Cathedral faith

Look beyond the fundraising

My old publisher started his life in a Brethren assembly but ended his days worshipping in a cathedral. The gathering of disciples in a simple room is so New Testament. Why move?

He isn’t here for me to ask. But I too am drawn to the old buildings – I think for these reasons.

  1. Permanent. Cathedrals were built to stand forever, through all time and times, like the Church does.
  2. Humbling. Still so today, they must have been extraordinary as they towered over thatch-and-plaster muddy villages.
  3. Universal. They welcomed and sheltered a whole community. (Admittedly this didn’t stretch to outsiders, such as the Jews.)
  4. Filled with beauty and music. Like heaven and earth itself.
  5. Reminding us of heaven. Just look up, and see stained-glass accounts of God and his saints.
  6. Watered by a stream of liturgy. Ancient, comprehensive, slowly flowing, varying but never changing completely, all the generations take turns to swim in it. Through it habits form (in theory) and cultures are shaped; by it we take our part in the unending flow of praise to God. Babies enter the cathedral, corpses exit it, the flow of worship goes on.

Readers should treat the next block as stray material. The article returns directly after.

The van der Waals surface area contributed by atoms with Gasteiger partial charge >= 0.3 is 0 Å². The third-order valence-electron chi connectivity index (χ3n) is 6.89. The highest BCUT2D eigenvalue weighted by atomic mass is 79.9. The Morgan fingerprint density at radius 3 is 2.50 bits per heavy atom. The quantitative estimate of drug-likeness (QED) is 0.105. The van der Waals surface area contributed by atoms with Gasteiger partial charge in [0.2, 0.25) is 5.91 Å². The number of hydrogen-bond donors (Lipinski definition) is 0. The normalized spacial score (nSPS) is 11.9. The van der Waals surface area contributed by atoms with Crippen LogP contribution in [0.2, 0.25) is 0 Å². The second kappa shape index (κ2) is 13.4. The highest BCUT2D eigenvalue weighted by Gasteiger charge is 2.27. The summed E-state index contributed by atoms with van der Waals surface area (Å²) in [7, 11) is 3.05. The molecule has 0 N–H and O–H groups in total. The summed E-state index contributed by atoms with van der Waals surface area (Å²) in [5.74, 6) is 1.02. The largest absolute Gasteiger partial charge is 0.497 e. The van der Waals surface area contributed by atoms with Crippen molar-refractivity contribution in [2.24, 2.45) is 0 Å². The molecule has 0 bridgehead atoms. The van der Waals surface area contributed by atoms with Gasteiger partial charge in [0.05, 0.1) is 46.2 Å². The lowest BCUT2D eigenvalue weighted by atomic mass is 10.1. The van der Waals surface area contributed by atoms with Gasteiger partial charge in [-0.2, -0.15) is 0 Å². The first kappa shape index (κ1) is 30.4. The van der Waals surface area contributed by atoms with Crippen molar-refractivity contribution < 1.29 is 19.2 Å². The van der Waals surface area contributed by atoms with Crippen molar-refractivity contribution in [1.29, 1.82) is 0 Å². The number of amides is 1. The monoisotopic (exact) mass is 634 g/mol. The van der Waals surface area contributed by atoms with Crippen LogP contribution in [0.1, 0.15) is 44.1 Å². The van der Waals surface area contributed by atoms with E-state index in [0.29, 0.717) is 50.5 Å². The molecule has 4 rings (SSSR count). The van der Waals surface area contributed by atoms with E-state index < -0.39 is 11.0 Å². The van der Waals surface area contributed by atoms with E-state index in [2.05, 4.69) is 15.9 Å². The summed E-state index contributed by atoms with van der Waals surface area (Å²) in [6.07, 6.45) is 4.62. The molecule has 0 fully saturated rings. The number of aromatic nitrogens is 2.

7. Corporate rather than individual. Admittedly, bishops or Queens or crusaders get special tombs ; but for most cathedral worshippers, their main identity is in being part of the mass of humanity; without individual lives, there is no crowded heaven.

Image by Diego Echeverry from Pixabay

A thanksgiving prayer for the ability to urinate

You shall be free indeed

Not found in common books of liturgy, I reproduce it here with thanks to the peerless Neal Stephenson who puts the prayer into the mouth of Samuel Pepys. (Lithotomy is of course the removal of a gallstone.)

‘Lord of the Universe, Your humble servants Samuel Pepys and Daniel Waterhouse pray that you shall bless and keep the soul of the late Bishop of Chester, John Wilkins, who, wanting no further purification in the Kidney of the World, went to your keeping twenty years since. And we give praise and thanks to You for having given us the rational faculties by which the procedure of lithotomy was invented, enabling us, who are further from perfection, to endure longer in this world, urinating freely as the occasion warrants. Let our urine-streams, gleaming and scintillating in the sun’s radiance as they pursue their parabolic trajectories earthward, be as an outward and visible sign of Your Grace, even as the knobbly stones hidden in our coat pockets remind us that we are all earth, and we are all sinners. Do you have anything to add, Mr Waterhouse?’

‘Only, Amen!’ (p 500)

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